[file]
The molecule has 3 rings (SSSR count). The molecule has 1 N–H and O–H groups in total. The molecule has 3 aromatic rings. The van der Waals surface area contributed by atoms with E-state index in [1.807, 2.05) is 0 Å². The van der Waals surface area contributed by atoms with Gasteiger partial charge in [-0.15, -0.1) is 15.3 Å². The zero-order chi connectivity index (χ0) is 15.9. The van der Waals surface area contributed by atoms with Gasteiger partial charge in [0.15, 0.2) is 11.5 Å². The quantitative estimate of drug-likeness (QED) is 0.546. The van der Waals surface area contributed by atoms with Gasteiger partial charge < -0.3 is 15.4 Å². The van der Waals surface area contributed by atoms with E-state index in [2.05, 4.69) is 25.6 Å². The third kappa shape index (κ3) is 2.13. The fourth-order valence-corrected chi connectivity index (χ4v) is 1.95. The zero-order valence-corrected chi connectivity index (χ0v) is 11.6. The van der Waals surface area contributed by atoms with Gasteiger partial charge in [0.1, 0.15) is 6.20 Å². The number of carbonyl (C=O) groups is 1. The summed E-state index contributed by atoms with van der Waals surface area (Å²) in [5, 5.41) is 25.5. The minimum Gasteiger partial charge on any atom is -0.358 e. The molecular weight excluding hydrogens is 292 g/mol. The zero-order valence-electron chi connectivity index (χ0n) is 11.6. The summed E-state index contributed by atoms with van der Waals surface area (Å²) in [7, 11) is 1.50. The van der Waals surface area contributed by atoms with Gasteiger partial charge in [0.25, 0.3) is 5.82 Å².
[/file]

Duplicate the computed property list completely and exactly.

The molecule has 3 rings (SSSR count). The molecule has 1 N–H and O–H groups in total. The molecule has 3 aromatic rings. The van der Waals surface area contributed by atoms with E-state index in [1.807, 2.05) is 0 Å². The van der Waals surface area contributed by atoms with Gasteiger partial charge in [-0.15, -0.1) is 15.3 Å². The zero-order chi connectivity index (χ0) is 15.9. The van der Waals surface area contributed by atoms with Gasteiger partial charge in [0.15, 0.2) is 11.5 Å². The quantitative estimate of drug-likeness (QED) is 0.546. The van der Waals surface area contributed by atoms with Gasteiger partial charge < -0.3 is 15.4 Å². The van der Waals surface area contributed by atoms with E-state index in [2.05, 4.69) is 25.6 Å². The third kappa shape index (κ3) is 2.13. The fourth-order valence-corrected chi connectivity index (χ4v) is 1.95. The zero-order valence-corrected chi connectivity index (χ0v) is 11.6. The van der Waals surface area contributed by atoms with Gasteiger partial charge in [0.1, 0.15) is 6.20 Å². The number of carbonyl (C=O) groups is 1. The summed E-state index contributed by atoms with van der Waals surface area (Å²) in [5, 5.41) is 25.5. The minimum Gasteiger partial charge on any atom is -0.358 e. The molecular weight excluding hydrogens is 292 g/mol. The zero-order valence-electron chi connectivity index (χ0n) is 11.6. The summed E-state index contributed by atoms with van der Waals surface area (Å²) in [7, 11) is 1.50. The van der Waals surface area contributed by atoms with Gasteiger partial charge in [0.25, 0.3) is 5.82 Å².